The Fourier transform is an amazing mathematical tool for understanding signals, filtering and systems. What is a signal? A signal is typically something that varies in time, like the amplitude of a sound wave or the voltage in a circuit. What do we mean by filtering? Filtering is when you perform an operation called convolution that can change the characteristics of a signal, like reduce noise in an audio signal or remove high pitched sounds and keep low pitched sounds. What is a system? A system is anything that takes an input signal, applies some filtering and produces an output signal (the actual definition can be a bit more general than this, but for our purposes this is good enough). So, for example, if you put a pillow over your head while you listen to a sound, the pillow is acting like a system that filters out some frequencies of sound more than others.
What does the Fourier transform do? Essentially it represents a signal like an audio wave as a sum of components of different frequencies. So, if you have an audio signal with a single sinusoidal low frequency tone, the Fourier transform will find that frequency. If the signal is composed of two tones, then the Fourier transform will find those two tones.
In vision, the Fourier transform is important because you can also use it to decompose two-dimensional images into “spatial frequency components”. Variations in the brightness of the image that change slowly across the image, or ones that vary rapidly.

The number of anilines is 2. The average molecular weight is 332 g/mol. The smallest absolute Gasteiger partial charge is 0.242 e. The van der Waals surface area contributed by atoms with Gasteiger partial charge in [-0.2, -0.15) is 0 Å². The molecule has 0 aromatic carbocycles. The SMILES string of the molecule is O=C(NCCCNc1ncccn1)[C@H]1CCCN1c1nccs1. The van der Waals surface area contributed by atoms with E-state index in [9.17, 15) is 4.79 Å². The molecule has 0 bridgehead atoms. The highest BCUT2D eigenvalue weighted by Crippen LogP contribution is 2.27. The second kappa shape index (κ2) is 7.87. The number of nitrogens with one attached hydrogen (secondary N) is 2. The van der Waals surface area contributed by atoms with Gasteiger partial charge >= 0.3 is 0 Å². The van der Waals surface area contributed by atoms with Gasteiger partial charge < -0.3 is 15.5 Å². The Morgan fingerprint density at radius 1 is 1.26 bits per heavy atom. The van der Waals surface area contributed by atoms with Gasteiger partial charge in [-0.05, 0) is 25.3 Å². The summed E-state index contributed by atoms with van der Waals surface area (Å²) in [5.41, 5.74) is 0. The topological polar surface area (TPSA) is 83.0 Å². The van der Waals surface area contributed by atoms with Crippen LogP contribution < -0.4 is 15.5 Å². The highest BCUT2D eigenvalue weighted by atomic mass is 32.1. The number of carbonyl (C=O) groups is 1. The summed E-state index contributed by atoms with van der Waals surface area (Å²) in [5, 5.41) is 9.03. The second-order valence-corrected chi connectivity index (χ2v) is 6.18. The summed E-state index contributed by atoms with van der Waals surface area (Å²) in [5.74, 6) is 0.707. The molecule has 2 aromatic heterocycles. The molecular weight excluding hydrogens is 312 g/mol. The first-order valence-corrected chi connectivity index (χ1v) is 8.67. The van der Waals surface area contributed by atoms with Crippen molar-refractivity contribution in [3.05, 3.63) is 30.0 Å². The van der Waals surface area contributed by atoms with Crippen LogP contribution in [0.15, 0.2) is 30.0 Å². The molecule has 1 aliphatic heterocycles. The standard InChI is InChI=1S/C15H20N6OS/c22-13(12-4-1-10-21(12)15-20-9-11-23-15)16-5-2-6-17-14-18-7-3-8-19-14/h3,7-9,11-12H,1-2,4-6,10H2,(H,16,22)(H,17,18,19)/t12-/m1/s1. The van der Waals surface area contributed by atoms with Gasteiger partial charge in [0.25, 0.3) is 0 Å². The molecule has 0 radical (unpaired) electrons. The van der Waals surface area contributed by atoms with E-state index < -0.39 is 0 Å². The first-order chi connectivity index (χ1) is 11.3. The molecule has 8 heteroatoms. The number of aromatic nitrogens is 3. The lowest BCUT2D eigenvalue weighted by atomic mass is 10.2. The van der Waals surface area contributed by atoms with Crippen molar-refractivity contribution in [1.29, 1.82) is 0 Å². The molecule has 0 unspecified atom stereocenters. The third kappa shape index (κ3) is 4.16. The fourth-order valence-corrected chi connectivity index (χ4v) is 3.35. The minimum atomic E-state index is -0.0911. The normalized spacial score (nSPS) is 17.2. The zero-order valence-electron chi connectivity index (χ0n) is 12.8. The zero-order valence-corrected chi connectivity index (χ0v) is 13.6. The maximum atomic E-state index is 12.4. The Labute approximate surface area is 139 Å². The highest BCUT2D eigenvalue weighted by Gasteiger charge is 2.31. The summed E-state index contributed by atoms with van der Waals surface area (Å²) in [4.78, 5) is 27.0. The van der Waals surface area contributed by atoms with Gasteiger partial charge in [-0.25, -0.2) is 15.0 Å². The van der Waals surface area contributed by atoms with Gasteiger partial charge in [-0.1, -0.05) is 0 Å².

In this tutorial, we will do a gentle introduction to the Fourier transform and some of its properties in one dimension and then discuss how it generalizes to two dimensions. In the Fourier transform computation tutorial, we will give a gentle introduction to how the Fourier transform is computed.
Let's work through what a 1D discrete Fourier transform does. 1D because we will be starting with a signal that just varies over time. Discrete because we will be representing time in discrete steps rather as a continuous function. Almost all data that one works with is in discrete because we sample signals in time, so understanding how the Fourier transform works for discrete signals is really important.
Ok, so let's start by making a discrete signal. First, let's set our time variable to represent one second of time broken up into 10 intervals. That is, we will have a delta T, or sample interval of 0.1 seconds.
deltaT = 0.1; t = 0:deltaT:1-deltaT;
Note that it stops one sample before getting to 1 second. We could make it go all the way to 1 second instead of stopping one sample before that at 0.9, but it will be convenient to skip the last sample because we are going to be looking at periodic functions that repeat every second, so the points at 0 and 1 will be redundant.
Ok. Now let's make a signal that varies sinusoidally over that one second of time.
And plot that to see what it looks like. Here I am going to use the “stem” plot so that we can emphasize that we are working with a discrete signal.
It should look like the following:
That is, it modulates one cycle of a sinusoid in one second of time. Let's get right down to business and see what the Fourier transform of the signal looks like. We do this by taking the Fast Fourier Transform (which is, well, a fast way of computing the Fourier transform of a discrete signal.
clf; stem(0:length(sig)-1,abs(fft(sig))); xlabel('Frequency component (cycles)'); ylabel('Amplitude');